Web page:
For some bands, that means merely staying relevant. Witness the June '08 release of "Guitar Hero: Aerosmith," in which players crank leads by Joe Perry of the hard-rock godfathers. The game sold more than 567,000 copies in its first week, as reported by Rolling Stone, and grossed more than $25 million. Compare that to the 160,500 copies and $2 million sold by Aerosmith's last studio album, 2004's "Honkin' on Bobo." That comparison underscores the logic behind Metallica's willingness to release their ninth studio album, "Death Magnetic," simultaneously in the real world and as a download for "Guitar Hero III."

"To kids it's just a song," says Mastodon's Kelliher. "They don't have to know who Aerosmith is. They just download the song and play it. And then if you like it you find out who wrote it, and you go to the store and pick it up or whatever. It's all marketing, trying to sell your music, obviously."

Along with game sales, downloadable songs are a massive moneymaker, for Neversoft and for individual bands. According to Rolling Stone, fans have downloaded more than 20 million $2 tracks, with bands and labels earning about 50 cents per track, more than they net from iTunes and other download sites.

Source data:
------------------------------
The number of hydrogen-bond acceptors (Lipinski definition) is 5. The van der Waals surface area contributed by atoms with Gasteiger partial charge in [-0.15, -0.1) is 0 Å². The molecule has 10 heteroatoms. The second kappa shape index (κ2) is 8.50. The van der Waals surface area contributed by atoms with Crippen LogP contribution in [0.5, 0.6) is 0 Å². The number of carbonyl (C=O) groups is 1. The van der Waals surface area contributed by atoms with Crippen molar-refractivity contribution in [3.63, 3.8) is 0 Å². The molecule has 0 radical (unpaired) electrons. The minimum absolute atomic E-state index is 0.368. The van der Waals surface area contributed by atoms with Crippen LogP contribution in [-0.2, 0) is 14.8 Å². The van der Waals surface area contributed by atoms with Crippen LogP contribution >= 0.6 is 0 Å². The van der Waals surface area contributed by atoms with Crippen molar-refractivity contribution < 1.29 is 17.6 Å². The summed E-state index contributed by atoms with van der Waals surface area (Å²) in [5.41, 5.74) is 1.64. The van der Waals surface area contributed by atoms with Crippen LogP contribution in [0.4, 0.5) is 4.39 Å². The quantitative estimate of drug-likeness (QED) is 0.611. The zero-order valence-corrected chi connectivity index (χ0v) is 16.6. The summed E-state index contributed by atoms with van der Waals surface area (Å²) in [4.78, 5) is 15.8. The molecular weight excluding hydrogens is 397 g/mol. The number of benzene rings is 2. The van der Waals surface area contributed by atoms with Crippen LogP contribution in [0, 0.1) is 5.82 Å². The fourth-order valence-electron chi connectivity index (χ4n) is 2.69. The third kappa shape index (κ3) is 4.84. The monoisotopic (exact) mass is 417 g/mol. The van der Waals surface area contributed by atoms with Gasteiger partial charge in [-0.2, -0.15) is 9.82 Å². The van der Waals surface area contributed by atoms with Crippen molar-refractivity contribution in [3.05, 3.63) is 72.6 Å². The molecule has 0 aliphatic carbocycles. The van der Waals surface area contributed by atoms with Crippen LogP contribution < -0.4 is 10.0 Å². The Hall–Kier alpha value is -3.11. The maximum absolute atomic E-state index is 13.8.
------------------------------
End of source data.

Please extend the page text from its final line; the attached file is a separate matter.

"People go on about the video game industry sucking all the money out of the music industry," Li says. "I think selling games can actually help the music industry, or the musicians anyway."

There's a lot of money flowing through that plastic guitar, but the more intriguing development is shifting creative currency. Video games are actually changing the way music is made.

Li describes the lead single from DragonForce's album "Ultra Beatdown," released on Aug. 20 with a concurrent "GHIII" download: "We actually wrote the song, called 'Heroes of Our Time,' thinking about 'Guitar Hero.' We said we can't have the intro less extreme than 'Through the Fire and Flames.' That's why the beginning of "Heroes of Our Time" is absolutely insane. The guitar is really over the top."

Source : music.msn.com




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post Apr 7 2010, 05:28 PM
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Thanks alot for this article!!